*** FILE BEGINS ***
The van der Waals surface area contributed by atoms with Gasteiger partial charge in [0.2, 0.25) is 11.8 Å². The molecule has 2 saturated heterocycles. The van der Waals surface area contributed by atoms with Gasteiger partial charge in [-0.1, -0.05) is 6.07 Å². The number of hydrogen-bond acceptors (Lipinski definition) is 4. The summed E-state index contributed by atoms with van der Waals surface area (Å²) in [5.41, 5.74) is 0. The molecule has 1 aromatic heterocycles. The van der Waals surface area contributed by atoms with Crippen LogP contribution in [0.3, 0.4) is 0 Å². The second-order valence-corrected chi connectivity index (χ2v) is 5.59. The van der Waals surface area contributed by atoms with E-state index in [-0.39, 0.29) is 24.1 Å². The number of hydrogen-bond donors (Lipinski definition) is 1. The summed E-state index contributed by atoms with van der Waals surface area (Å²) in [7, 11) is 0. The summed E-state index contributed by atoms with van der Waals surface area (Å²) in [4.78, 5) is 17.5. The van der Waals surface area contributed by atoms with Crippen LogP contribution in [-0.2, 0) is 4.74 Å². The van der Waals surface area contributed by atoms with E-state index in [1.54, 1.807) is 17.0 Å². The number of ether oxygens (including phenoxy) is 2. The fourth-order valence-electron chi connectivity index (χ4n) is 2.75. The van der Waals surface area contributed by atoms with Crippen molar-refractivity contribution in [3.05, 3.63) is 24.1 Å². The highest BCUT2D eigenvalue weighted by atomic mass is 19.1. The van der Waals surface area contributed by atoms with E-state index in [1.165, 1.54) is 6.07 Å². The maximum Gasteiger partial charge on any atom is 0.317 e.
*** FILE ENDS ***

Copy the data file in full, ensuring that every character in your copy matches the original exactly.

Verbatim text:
The van der Waals surface area contributed by atoms with Gasteiger partial charge in [0.2, 0.25) is 11.8 Å². The molecule has 2 saturated heterocycles. The van der Waals surface area contributed by atoms with Gasteiger partial charge in [-0.1, -0.05) is 6.07 Å². The number of hydrogen-bond acceptors (Lipinski definition) is 4. The summed E-state index contributed by atoms with van der Waals surface area (Å²) in [5.41, 5.74) is 0. The molecule has 1 aromatic heterocycles. The van der Waals surface area contributed by atoms with Crippen LogP contribution in [0.3, 0.4) is 0 Å². The second-order valence-corrected chi connectivity index (χ2v) is 5.59. The van der Waals surface area contributed by atoms with E-state index in [-0.39, 0.29) is 24.1 Å². The number of hydrogen-bond donors (Lipinski definition) is 1. The summed E-state index contributed by atoms with van der Waals surface area (Å²) in [7, 11) is 0. The summed E-state index contributed by atoms with van der Waals surface area (Å²) in [4.78, 5) is 17.5. The van der Waals surface area contributed by atoms with Crippen LogP contribution in [-0.2, 0) is 4.74 Å². The van der Waals surface area contributed by atoms with E-state index in [1.54, 1.807) is 17.0 Å². The number of ether oxygens (including phenoxy) is 2. The fourth-order valence-electron chi connectivity index (χ4n) is 2.75. The van der Waals surface area contributed by atoms with Crippen molar-refractivity contribution in [3.05, 3.63) is 24.1 Å². The highest BCUT2D eigenvalue weighted by atomic mass is 19.1. The van der Waals surface area contributed by atoms with E-state index in [1.165, 1.54) is 6.07 Å². The maximum Gasteiger partial charge on any atom is 0.317 e.